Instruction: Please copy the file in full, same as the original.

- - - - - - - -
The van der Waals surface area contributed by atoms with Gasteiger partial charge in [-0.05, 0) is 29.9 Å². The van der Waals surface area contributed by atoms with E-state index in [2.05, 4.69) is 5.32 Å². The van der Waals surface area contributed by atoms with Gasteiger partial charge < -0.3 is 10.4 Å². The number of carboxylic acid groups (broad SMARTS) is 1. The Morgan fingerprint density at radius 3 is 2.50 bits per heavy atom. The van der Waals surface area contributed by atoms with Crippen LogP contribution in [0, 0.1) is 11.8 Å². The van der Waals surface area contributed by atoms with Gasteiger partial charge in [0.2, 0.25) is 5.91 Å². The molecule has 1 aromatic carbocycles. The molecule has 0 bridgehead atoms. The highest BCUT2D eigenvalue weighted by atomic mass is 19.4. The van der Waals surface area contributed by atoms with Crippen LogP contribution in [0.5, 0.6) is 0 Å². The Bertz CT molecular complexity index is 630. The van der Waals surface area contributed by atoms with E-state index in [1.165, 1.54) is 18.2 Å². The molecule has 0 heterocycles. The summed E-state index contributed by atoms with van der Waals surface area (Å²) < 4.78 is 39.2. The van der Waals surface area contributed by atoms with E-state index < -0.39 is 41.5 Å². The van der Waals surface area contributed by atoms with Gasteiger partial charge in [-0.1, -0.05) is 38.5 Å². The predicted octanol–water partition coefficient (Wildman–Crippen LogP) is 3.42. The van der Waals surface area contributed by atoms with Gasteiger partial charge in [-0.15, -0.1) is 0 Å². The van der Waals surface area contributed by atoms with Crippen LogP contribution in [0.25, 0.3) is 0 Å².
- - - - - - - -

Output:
The van der Waals surface area contributed by atoms with Gasteiger partial charge in [-0.05, 0) is 29.9 Å². The van der Waals surface area contributed by atoms with E-state index in [2.05, 4.69) is 5.32 Å². The van der Waals surface area contributed by atoms with Gasteiger partial charge < -0.3 is 10.4 Å². The number of carboxylic acid groups (broad SMARTS) is 1. The Morgan fingerprint density at radius 3 is 2.50 bits per heavy atom. The van der Waals surface area contributed by atoms with Crippen LogP contribution in [0, 0.1) is 11.8 Å². The van der Waals surface area contributed by atoms with Gasteiger partial charge in [0.2, 0.25) is 5.91 Å². The molecule has 1 aromatic carbocycles. The molecule has 0 bridgehead atoms. The highest BCUT2D eigenvalue weighted by atomic mass is 19.4. The van der Waals surface area contributed by atoms with Crippen LogP contribution in [0.5, 0.6) is 0 Å². The Bertz CT molecular complexity index is 630. The van der Waals surface area contributed by atoms with E-state index in [1.165, 1.54) is 18.2 Å². The molecule has 0 heterocycles. The summed E-state index contributed by atoms with van der Waals surface area (Å²) < 4.78 is 39.2. The van der Waals surface area contributed by atoms with E-state index < -0.39 is 41.5 Å². The van der Waals surface area contributed by atoms with Gasteiger partial charge in [-0.1, -0.05) is 38.5 Å². The predicted octanol–water partition coefficient (Wildman–Crippen LogP) is 3.42. The van der Waals surface area contributed by atoms with Gasteiger partial charge in [-0.15, -0.1) is 0 Å². The van der Waals surface area contributed by atoms with Crippen LogP contribution in [0.25, 0.3) is 0 Å².